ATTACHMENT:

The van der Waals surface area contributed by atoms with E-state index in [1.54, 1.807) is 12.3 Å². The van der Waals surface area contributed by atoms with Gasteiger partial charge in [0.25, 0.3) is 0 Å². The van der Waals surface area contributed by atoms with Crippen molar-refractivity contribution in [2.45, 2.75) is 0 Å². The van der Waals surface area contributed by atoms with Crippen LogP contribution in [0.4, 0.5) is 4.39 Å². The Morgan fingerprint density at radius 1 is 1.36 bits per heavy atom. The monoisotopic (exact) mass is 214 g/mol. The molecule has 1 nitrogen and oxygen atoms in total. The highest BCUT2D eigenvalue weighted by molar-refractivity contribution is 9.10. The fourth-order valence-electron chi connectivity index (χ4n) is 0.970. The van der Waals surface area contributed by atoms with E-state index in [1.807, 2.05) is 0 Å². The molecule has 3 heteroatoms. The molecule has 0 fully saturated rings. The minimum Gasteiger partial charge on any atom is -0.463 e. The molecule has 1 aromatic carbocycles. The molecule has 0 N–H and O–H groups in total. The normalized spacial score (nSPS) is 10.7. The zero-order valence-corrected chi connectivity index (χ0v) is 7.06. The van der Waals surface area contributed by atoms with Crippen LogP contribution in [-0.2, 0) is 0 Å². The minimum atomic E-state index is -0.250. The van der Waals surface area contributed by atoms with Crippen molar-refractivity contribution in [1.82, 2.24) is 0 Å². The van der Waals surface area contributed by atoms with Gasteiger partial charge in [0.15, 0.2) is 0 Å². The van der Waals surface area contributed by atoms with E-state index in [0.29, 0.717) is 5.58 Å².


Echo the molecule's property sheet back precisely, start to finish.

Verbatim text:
The van der Waals surface area contributed by atoms with E-state index in [1.54, 1.807) is 12.3 Å². The van der Waals surface area contributed by atoms with Gasteiger partial charge in [0.25, 0.3) is 0 Å². The van der Waals surface area contributed by atoms with Crippen molar-refractivity contribution in [2.45, 2.75) is 0 Å². The van der Waals surface area contributed by atoms with Crippen LogP contribution in [0.4, 0.5) is 4.39 Å². The Morgan fingerprint density at radius 1 is 1.36 bits per heavy atom. The monoisotopic (exact) mass is 214 g/mol. The molecule has 1 nitrogen and oxygen atoms in total. The highest BCUT2D eigenvalue weighted by molar-refractivity contribution is 9.10. The fourth-order valence-electron chi connectivity index (χ4n) is 0.970. The van der Waals surface area contributed by atoms with E-state index in [1.807, 2.05) is 0 Å². The molecule has 3 heteroatoms. The molecule has 0 fully saturated rings. The minimum Gasteiger partial charge on any atom is -0.463 e. The molecule has 1 aromatic carbocycles. The molecule has 0 N–H and O–H groups in total. The normalized spacial score (nSPS) is 10.7. The zero-order valence-corrected chi connectivity index (χ0v) is 7.06. The van der Waals surface area contributed by atoms with Crippen LogP contribution in [-0.2, 0) is 0 Å². The minimum atomic E-state index is -0.250. The van der Waals surface area contributed by atoms with Crippen molar-refractivity contribution in [1.82, 2.24) is 0 Å². The van der Waals surface area contributed by atoms with Gasteiger partial charge in [0.15, 0.2) is 0 Å². The van der Waals surface area contributed by atoms with E-state index in [0.29, 0.717) is 5.58 Å².